Nonetheless, the impact for consumers could be substantial. Each barrel produces between 20 to 25 gallons of gasoline, depending upon the way each refinery is set up. So, under the EPA’s plan, the U.S. could drink down as much as an additional 12.5 million gallons of gas daily, or 4.6 billion gallons annually. That would work out to almost $14 billion in annual costs.
But that also needs to be factored out in terms of the additional costs over the lifetime of a vehicle. Many of today’s cars, trucks and crossovers will last 20 years before being scrapped, and the average auto on the road today is around 11 years old. Using that latter figure, vehicles to the freeze the Trump Administration is proposing would see their owners spend a collective $154 billion more on fuel.
There are currently around 264 million vehicles on U.S. roads, according to industry data. That would mean an additional $583 per vehicle in costs associated with the EPA plan. The average household owns 2.28 vehicles, according to Experian Automotive, with 35% having at least three, so the costs would multiply sharply.
That doesn’t include the potential economic impact of increasing CO2 production by 91 billion pounds annually.
The Obama Administration estimated that, all in its CAFE plan would yield savings of around $98 billion annually. The wide gap when compared to the Trump plan reflects a variety of assumptions, including the likely cost of powertrain technology needed to meet the 2025 target, as well as the price of fuel. If gas were to reach $4 a gallon it would add nearly $200 to a vehicle owner’s burden. The Trump Administration has also dismissed the concept of global warming which would itself influence the calculations it has made.
The proposed rollback has already generated sharp debate – as well as lawsuits filed by a number of states. That group includes California which is expected to bring additional legal action if, as the administration has suggested, it moves to eliminate the special waiver the Golden State was granted under the Clean Air Act to set its own emissions targets.
(EPA, DOT eliminating California’s Clean Air Act exemption. Click Here for the story.)
Since there is a direct correlation between fuel consumption and CO2 emissions, California regulators could effective override the EPA/NHTSA rollback by retaining a high carbon dioxide target. California has also set requirements for manufacturers to produce zero-emissions vehicles, such as the Tesla Model 3 and Chevrolet Bolt EV. The stricter guidelines have now been adopted by 10 other states, as well as the District of Columbia.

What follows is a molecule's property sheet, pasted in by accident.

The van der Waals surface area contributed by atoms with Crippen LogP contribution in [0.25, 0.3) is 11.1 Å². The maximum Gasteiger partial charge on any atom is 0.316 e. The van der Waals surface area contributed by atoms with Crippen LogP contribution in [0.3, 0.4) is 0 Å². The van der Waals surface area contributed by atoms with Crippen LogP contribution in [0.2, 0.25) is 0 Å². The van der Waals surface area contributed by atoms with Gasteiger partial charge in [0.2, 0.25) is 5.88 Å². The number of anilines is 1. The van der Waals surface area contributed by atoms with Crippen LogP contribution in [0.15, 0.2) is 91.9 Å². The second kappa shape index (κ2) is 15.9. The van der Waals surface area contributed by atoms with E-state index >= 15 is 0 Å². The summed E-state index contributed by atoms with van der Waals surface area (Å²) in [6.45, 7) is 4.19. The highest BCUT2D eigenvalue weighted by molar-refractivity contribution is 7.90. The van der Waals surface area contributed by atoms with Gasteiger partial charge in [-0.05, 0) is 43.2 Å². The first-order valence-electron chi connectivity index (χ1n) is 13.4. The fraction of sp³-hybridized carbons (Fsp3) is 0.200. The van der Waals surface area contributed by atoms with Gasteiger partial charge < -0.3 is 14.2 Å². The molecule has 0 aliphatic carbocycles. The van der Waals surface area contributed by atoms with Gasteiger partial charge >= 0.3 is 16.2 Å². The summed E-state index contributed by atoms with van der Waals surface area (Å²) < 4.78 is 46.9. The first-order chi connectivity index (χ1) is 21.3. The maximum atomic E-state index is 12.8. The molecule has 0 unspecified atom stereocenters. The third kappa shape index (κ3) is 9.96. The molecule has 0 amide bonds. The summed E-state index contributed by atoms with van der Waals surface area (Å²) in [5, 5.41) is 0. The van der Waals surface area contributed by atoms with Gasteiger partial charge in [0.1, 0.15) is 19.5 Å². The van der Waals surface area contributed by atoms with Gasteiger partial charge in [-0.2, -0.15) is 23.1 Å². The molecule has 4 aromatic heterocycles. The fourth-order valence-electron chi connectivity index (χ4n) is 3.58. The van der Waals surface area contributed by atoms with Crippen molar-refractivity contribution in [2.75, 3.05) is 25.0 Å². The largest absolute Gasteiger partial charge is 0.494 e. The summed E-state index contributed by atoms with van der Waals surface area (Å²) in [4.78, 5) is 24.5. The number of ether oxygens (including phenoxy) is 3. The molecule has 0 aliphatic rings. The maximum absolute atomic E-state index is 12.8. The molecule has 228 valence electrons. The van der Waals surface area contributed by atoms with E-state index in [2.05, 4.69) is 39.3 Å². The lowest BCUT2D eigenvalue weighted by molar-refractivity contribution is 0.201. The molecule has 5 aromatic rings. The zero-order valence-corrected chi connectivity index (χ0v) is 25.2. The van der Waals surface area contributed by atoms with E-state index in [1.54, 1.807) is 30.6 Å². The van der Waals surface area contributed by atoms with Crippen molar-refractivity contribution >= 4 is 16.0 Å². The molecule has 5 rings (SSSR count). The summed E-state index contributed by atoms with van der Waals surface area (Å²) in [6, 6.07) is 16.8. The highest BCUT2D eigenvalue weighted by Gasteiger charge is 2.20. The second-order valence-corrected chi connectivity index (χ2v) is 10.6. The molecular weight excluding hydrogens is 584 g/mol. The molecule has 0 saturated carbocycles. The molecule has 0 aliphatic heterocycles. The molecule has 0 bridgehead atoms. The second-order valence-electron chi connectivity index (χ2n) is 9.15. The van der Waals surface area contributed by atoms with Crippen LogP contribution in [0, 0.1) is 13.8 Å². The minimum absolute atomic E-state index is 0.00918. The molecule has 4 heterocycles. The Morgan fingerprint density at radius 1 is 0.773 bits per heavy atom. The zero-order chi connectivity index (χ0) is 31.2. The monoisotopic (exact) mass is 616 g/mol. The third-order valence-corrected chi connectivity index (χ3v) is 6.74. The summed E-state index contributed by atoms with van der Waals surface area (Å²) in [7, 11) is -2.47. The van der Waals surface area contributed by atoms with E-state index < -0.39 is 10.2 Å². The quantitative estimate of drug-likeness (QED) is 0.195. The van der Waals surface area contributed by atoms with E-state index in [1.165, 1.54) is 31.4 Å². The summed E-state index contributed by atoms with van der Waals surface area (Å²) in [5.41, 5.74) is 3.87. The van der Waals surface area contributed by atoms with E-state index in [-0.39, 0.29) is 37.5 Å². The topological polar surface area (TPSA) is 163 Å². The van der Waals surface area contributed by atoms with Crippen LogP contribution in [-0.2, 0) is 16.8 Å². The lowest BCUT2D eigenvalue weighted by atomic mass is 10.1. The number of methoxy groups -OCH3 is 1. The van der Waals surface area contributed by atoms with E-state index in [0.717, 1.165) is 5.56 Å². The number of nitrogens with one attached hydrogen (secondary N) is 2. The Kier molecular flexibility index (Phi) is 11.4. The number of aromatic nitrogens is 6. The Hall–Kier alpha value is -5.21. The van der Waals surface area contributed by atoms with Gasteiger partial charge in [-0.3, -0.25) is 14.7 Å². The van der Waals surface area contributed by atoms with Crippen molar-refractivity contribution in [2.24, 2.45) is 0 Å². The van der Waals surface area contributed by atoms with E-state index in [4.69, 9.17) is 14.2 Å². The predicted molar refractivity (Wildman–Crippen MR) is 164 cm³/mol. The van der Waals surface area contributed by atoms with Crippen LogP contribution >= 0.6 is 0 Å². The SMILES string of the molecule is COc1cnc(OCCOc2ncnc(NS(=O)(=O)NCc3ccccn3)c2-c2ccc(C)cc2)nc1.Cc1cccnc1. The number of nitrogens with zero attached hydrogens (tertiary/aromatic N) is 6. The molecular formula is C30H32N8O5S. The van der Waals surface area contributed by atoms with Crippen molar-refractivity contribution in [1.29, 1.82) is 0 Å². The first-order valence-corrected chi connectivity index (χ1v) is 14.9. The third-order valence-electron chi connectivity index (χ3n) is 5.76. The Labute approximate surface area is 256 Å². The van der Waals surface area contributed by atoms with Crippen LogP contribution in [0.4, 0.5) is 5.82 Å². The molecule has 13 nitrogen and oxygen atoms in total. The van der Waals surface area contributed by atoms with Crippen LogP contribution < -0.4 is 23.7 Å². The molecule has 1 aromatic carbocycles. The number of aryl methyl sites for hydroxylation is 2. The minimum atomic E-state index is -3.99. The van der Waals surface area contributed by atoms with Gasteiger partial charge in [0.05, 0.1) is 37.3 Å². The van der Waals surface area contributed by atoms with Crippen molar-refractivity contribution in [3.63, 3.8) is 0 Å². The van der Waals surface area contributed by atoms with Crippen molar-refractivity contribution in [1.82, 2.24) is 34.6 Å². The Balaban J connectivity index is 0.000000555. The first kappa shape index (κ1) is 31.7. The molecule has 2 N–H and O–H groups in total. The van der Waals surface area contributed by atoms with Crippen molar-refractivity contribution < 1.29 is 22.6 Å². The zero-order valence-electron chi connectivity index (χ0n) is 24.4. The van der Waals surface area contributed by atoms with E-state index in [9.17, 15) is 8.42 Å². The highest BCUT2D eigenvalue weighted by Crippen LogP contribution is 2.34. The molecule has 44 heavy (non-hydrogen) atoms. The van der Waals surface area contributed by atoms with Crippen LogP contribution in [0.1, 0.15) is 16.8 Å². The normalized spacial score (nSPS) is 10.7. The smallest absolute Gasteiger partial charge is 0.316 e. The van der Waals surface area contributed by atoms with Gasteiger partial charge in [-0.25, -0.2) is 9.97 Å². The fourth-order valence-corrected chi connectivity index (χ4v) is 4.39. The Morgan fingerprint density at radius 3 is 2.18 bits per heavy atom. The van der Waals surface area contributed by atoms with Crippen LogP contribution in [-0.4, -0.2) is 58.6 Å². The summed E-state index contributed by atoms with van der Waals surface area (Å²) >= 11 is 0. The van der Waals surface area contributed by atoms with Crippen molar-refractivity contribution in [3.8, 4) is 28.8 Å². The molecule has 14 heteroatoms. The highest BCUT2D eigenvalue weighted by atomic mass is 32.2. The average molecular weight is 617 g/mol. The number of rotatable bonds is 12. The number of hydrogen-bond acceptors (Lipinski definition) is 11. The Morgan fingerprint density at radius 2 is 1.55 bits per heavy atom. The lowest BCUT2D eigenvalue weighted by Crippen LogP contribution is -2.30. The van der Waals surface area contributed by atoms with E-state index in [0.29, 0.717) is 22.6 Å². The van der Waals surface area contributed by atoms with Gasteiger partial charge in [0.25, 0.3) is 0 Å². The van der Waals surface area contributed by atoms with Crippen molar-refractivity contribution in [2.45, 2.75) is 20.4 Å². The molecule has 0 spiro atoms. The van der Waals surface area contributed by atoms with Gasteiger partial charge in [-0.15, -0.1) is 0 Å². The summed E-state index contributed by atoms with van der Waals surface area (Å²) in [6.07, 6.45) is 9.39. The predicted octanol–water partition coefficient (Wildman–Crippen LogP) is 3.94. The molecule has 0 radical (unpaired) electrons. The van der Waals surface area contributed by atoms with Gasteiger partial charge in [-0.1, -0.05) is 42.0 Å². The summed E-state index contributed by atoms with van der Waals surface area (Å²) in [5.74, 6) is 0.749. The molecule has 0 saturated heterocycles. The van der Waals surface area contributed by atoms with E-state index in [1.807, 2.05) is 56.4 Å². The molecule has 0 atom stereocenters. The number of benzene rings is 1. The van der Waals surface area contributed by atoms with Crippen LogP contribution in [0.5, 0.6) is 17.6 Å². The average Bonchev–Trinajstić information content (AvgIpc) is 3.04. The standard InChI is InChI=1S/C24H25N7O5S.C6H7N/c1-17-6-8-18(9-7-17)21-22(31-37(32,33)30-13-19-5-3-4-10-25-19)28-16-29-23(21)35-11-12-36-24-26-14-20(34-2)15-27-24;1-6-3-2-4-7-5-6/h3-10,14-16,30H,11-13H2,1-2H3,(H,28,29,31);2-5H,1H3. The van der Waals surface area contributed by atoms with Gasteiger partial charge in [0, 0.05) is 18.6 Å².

The anticipated rollback has garnered support from a number of automotive trade groups, and General Motors recently issued a statement noting, “We look forward to reviewing the proposed standards once public.”
But facing public pressure, a number of automakers, including Ford, have lately backed away from supporting a rollback. (The second-largest of the Detroit manufacturers has echoed the call for the elimination of the California waiver, however.)
Part of the debate centers around the actual cost of meeting the original guidelines. New technologies, ranging from turbocharging to mile hybridization, have proved effective at boosting mileage and the overall cost of battery technology has dropped sharply in recent years. One study, released by the Boston Consulting Group last December, suggested that electric vehicles will remain more costly than conventional gas-powered models through around 2027, though the gap will steadily drop, even as fuel savings increase.
Environmental groups have been far less positive.
“This proposal will increase what Americans have to pay at the pump and it will only benefit the oil industry,’’ Luke Tonachel, a staff scientist for the Natural Resources Defense Council told the Detroit Free Press. “It increases pollution and threatens our health.’’
“Our analysis clearly indicates that the car companies are fully capable of meeting the CAFE standards and they are able to do so with great savings for consumers,” echoed Jack Gillis, the Consumer Federation of America’s director of public affairs and author of the annual Car Book.
(To see more about former EPA Chief Scott Pruitt’s resignation, Click Here.)